prim__clearColor : (1 _ : AnyPtr) > Double > Double > Double > Double > AnyPtr
the wrapper:
export
clearColor : Double > Double > Double > Double > GL ()
clearColor r g b a = MkGL $ \gl =>
let
gl' = prim__clearColor gl r g b a
in
MkGLRes () gl'
Some functions are more complicated because they utilize callbacks to "return" multiple values from JavaScript, but the principle is the same: use MkGL
with a function that takes gl
as input and produces a GLRes
, call the primitive functions somewhere in there.
I'm fairly satisfied with how code utilizing the new GL monad looks:
createShaderFromSource : WebGL2.GLShaderType > String > (1 _ : (1 _ : GLShader) > GL a) > GL a
createShaderFromSource shaderType shaderSrc p =
createShader shaderType $ \shader => do
shader < shaderSource shader shaderSrc
shader < compileShader shader
p shader
createShaderProgram : String > String > (1 _ : (1 _ : WebGL2.GLProgram) > GL a) > GL a
createShaderProgram vertexSrc fragmentSrc p =
createShaderFromSource GL_VERTEX_SHADER vertexSrc $ \vs =>
createShaderFromSource GL_FRAGMENT_SHADER fragmentSrc $ \fs =>
createProgram $ \program => do
(program, vs) < attachShader program vs
(program, fs) < attachShader program fs
program < linkProgram program
() < deleteShader vs we need to consume the returned unit because it is linear...
() < deleteShader fs
p program
The main concerns I have left are about how the code currently looks:

requestAnimationFrame
, which has to utilizeIO ()
, because it runs a function at some point in the future rather than returning a value. We cannot "run" a linear WebGL context.  Bloody continuations everywhere a linear value is created. Now I think about it I need to check if I even still need them given how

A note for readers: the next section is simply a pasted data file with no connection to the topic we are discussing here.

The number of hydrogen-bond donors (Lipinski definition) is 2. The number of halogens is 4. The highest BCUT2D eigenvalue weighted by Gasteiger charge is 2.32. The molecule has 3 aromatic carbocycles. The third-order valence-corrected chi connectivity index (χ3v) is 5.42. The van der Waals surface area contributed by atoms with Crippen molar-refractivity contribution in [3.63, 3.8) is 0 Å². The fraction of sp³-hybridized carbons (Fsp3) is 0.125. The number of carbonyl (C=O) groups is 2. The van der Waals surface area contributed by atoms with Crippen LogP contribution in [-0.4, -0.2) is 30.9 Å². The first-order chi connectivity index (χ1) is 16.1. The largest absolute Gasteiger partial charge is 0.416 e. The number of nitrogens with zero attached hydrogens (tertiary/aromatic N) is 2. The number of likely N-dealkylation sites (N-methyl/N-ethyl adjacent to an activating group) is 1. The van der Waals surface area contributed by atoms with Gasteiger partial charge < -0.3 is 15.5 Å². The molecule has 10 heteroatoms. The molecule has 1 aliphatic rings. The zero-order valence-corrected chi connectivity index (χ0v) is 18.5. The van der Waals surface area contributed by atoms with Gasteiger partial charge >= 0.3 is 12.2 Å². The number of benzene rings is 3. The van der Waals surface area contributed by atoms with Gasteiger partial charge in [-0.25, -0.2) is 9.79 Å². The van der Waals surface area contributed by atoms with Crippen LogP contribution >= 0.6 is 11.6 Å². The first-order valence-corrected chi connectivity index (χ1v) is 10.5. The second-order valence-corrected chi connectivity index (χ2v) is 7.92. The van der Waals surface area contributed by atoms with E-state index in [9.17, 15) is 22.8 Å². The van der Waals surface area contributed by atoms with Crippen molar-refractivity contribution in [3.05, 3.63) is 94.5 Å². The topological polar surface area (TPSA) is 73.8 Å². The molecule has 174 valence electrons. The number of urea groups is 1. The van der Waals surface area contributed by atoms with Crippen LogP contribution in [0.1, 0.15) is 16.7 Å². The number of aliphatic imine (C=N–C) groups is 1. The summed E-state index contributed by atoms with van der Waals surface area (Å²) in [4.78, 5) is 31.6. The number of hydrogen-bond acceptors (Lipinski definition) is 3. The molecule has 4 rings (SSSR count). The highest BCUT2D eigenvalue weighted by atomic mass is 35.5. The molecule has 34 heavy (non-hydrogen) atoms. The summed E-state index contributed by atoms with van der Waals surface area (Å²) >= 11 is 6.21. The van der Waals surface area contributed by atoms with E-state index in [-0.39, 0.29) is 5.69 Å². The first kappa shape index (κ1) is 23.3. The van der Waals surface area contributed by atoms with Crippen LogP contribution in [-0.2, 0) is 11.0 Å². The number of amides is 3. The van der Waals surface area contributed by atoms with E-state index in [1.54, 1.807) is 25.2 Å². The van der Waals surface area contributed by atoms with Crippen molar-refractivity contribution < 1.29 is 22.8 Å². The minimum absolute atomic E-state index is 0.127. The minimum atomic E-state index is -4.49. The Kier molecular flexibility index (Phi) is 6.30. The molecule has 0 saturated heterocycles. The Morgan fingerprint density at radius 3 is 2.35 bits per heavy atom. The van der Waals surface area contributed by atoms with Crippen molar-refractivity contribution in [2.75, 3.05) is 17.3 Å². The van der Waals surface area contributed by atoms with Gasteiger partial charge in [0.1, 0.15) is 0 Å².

GL
works.  I want ephemeral typed arrays to avoid expensive allocations. This can be done using linearity. In fact it's one of the motivations behind them. I'd like to do something similar to the GL monad, but there is no explicit resource to pass around, no "allocator" object.
I was a little concerned about the performance consequences of constructing GL
and GLRes
values all over the place, which isn't optimized away (yet) by Idris, but it does not appear to have any noticeable effect on performance. My guess is that either the browser's JS engine / compiler managed to implement this optimization step or performance is not yet CPUbound.
Consequences of linear types for IO monads
As a post by Conal Elliot jokingly points out, working in the IO monad is basically equivalent to doing procedural programming, which is probably not what you're looking to do if you write e.g. Idris or Haskell.
Idris improves on the IO monad, by defining it in terms of linearity rather than black magic. In doing so it exposes IO's weakness, the usage of a catchall type %World
. It is like using "dynamic" types or matching on any errors in a catch function; it does not fit well with typesafety.
With the inclusion of linear types, it becomes much easier to let the programmer define his own resources: log output, internet connection, HD access; specifying such things is safer, and they can be combined using monad transformers or perhaps even free(r) monads. If no underlying resource to an action exists or the resource cannot be referenced directly (as with typed array allocation), a fake one can be used, an abstract data type over unit. We can effectively end our dependence on the IO monad. As such, I don't think the catchalls IO
or %World
should exist in either Prelude or Base, as I can now only consider them antipatterns.
There are some issues left to be resolved if we get rid of IO
, and I'm sure I'm not aware of all of them. First, sometimes things actually just run. This is the case with the requestAnimationFrame
example above. But perhaps we should class this as an FFI problem that requires an FFIspecific solution.
There are also some things we currently express with IO monads that should probably not be monadic. Nondeterminism is a good example. Presuming, for the moment, that we are not relying on random tables or similar deterministic tricks to generate pseudorandoms, there is no inherent order to nondeterministic operations, so forcing it with monads works but is inaccurate.